- Companies are getting creative when it comes to what they can offer to get staff happy, with innovation consultant Amantha Imber compiling a list of the best options.
- From 18-weeks paid paternal leave, meditation spaces and group singing sessions, there’s plenty on offer for everyone.
Would you enjoy your job more if could nick off to meditate in your own purpose-built sanctuary?
What about if you and a few colleagues could bash out ‘Working Class Man’ over lunch?
With many Australians still waiting for a pay rise that never seems to come, companies are getting creative to find other incentives to attract and keep workers.
While singing might raise the eyebrows of some employees, there’s plenty of research that backs up its benefits, according to consultancy Inventium.
“The benefits of group singing have been well documented. Studies have shown that group singing boosts oxytocin levels, which helps control stress and anxiety,” founder Amantha Imber said.
These companies, Imber said, were helping show what was possible.
“Not only are these organisations pushing the boundaries on what is possible for their customers, they are also creating world-class working environments for their staff,” she said.
This is what is on offer around the country.
18 weeks paid parental leave for dads
While some of the perks on this list might be noteworthy for their novelty, this is not one of those.
At consultancy firm Deloitte, all employees are able to access the company’s flexible parental leave program within the first three years of their child’s life.
“For example, instead of taking 18 weeks in one go, dads might elect to take two days a week over a longer period,” Imber said. “This flexible approach to parental leave has resulted in 128% increase in men actually using their parental leave entitlements.”
It’s the kind of social reform that would no doubt attract candidates far and wide. We hope other employers take note.
Custom-built meditation spaces and lunch-time singing
International Towers, which manages three high-rise buildings in Sydney’s commercial Barangaroo district, has specially designed spaces with worker wellbeing in mind.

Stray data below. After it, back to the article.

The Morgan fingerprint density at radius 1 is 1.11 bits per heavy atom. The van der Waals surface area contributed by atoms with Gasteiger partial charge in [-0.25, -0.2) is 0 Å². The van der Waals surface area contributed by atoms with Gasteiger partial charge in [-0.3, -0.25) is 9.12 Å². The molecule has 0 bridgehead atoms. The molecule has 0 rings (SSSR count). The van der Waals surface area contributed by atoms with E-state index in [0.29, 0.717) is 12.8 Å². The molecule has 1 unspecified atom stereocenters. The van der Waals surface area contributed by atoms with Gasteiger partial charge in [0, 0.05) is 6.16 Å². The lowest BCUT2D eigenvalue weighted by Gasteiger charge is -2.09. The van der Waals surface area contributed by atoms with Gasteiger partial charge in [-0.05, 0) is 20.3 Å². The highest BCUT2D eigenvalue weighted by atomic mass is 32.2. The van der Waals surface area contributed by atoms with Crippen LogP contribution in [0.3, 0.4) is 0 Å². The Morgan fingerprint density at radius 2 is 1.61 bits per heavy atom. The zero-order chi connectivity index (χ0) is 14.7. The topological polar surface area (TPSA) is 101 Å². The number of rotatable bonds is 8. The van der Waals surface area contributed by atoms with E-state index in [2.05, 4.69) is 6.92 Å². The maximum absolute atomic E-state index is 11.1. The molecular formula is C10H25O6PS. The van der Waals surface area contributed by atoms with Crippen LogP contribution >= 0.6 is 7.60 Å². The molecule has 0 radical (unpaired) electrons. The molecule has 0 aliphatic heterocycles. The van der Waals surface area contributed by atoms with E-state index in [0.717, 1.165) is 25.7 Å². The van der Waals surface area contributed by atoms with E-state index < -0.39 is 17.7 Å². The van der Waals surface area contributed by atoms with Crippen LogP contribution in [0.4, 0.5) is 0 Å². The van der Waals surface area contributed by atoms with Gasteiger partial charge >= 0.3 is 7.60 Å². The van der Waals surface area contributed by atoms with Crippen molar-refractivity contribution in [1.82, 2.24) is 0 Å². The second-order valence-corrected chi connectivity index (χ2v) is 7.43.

Employees in need of a break are able to take themselves away from their desks and find their inner nirvana in specially designed meditation spaces.
For those in need of a little help finding it, weekly guided meditation classes are also on offer.
If you’re more inclined towards making noise instead, those group singing sessions are available once a month.
Awards for failing and homemade meals
Custom Innovation Company (a buzzword-filled name if there ever was one) is an online fashion company.
Calling themselves a “disruptor” (another buzzword), they have implemented a policy of celebrating flops as well as its successes.
“A lot of companies will punish people for making mistakes — we encourage them,” co-founder David McLaughlin said in a release.
“You can’t innovate if you’re not f*cking things up. We wrap up the week with a session called ‘Clangers and Bangers’ where we celebrate the mistakes –clangers — and also the wins –bangers — over a beer,” he said.
To encourage collaboration and morale, Custom Innovation employees take turns cooking a meal for the whole team twice a week.
“This ritual acts as downtime for team members to bond while putting the tools down,” Imber said.
Get paid to experiment, no matter the result
In the same vein, mining equipment and software company GroundProbe encourages its team to experiment themselves.
Similar to Google’s famous policy of giving employees time to work on their own projects, GroundProbe gives team members two hours free time each week to do so.
“As an example, one of Process Engineers built a robotic, remotely-operated radar calibration device during this weekly time block, which turned a two-person manual task into to a one-person task, saving many hours of time,” Imber said.
Like Custom Innovation Company, it’s effort that counts.
“Managers are empowered to give up to $100 of gift cards every month for both successes and fast failures. And every new starter at GroundProbe is given the chance to work in the factory for a week building a product,” Imber said.
Because the company’s products are so unique, it was decided that there was no better way to understand the products than to build them yourself.”
Everyone gets a business card, including bartenders
One of the country’s most awarded distilleries, Archie Rose, is powered by a team split across all its different operations and liquors.
That’s why it makes sure every employee feels like they’re seen with a supply of business cards, Imber said
“While this benefit is stock standard if you work in a sales team, it is almost unheard of for a junior bartender to receive their own card, who are always very excited to receive one,” she said.
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